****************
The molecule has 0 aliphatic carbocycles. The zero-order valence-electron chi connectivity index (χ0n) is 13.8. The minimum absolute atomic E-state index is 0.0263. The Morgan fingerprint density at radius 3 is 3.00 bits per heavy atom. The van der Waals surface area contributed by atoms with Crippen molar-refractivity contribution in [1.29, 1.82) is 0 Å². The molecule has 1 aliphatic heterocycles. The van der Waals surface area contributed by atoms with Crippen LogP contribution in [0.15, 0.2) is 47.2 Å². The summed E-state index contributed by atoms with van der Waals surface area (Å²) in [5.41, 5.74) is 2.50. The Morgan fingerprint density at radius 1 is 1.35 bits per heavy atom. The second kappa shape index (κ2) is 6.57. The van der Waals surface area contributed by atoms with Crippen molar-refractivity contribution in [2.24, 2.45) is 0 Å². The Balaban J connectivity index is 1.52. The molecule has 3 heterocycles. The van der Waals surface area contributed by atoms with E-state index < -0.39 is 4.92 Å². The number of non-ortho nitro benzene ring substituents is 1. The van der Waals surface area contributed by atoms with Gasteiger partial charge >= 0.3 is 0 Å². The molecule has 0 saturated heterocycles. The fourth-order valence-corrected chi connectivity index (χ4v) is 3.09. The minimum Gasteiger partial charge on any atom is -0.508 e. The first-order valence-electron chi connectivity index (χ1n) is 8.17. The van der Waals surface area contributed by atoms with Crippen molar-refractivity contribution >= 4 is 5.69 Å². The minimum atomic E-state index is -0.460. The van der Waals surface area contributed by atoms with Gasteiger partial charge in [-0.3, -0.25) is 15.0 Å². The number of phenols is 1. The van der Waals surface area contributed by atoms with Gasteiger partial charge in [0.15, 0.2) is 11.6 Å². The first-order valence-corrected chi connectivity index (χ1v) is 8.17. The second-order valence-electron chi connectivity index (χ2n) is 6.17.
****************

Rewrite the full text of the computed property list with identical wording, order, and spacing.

The molecule has 0 aliphatic carbocycles. The zero-order valence-electron chi connectivity index (χ0n) is 13.8. The minimum absolute atomic E-state index is 0.0263. The Morgan fingerprint density at radius 3 is 3.00 bits per heavy atom. The van der Waals surface area contributed by atoms with Crippen molar-refractivity contribution in [1.29, 1.82) is 0 Å². The molecule has 1 aliphatic heterocycles. The van der Waals surface area contributed by atoms with Crippen LogP contribution in [0.15, 0.2) is 47.2 Å². The summed E-state index contributed by atoms with van der Waals surface area (Å²) in [5.41, 5.74) is 2.50. The Morgan fingerprint density at radius 1 is 1.35 bits per heavy atom. The second kappa shape index (κ2) is 6.57. The van der Waals surface area contributed by atoms with Crippen molar-refractivity contribution in [2.24, 2.45) is 0 Å². The Balaban J connectivity index is 1.52. The molecule has 3 heterocycles. The van der Waals surface area contributed by atoms with E-state index < -0.39 is 4.92 Å². The number of non-ortho nitro benzene ring substituents is 1. The van der Waals surface area contributed by atoms with Gasteiger partial charge >= 0.3 is 0 Å². The molecule has 0 saturated heterocycles. The fourth-order valence-corrected chi connectivity index (χ4v) is 3.09. The minimum Gasteiger partial charge on any atom is -0.508 e. The first-order valence-electron chi connectivity index (χ1n) is 8.17. The van der Waals surface area contributed by atoms with Crippen molar-refractivity contribution >= 4 is 5.69 Å². The minimum atomic E-state index is -0.460. The van der Waals surface area contributed by atoms with Gasteiger partial charge in [-0.3, -0.25) is 15.0 Å². The number of phenols is 1. The van der Waals surface area contributed by atoms with Gasteiger partial charge in [0.15, 0.2) is 11.6 Å². The first-order valence-corrected chi connectivity index (χ1v) is 8.17. The second-order valence-electron chi connectivity index (χ2n) is 6.17.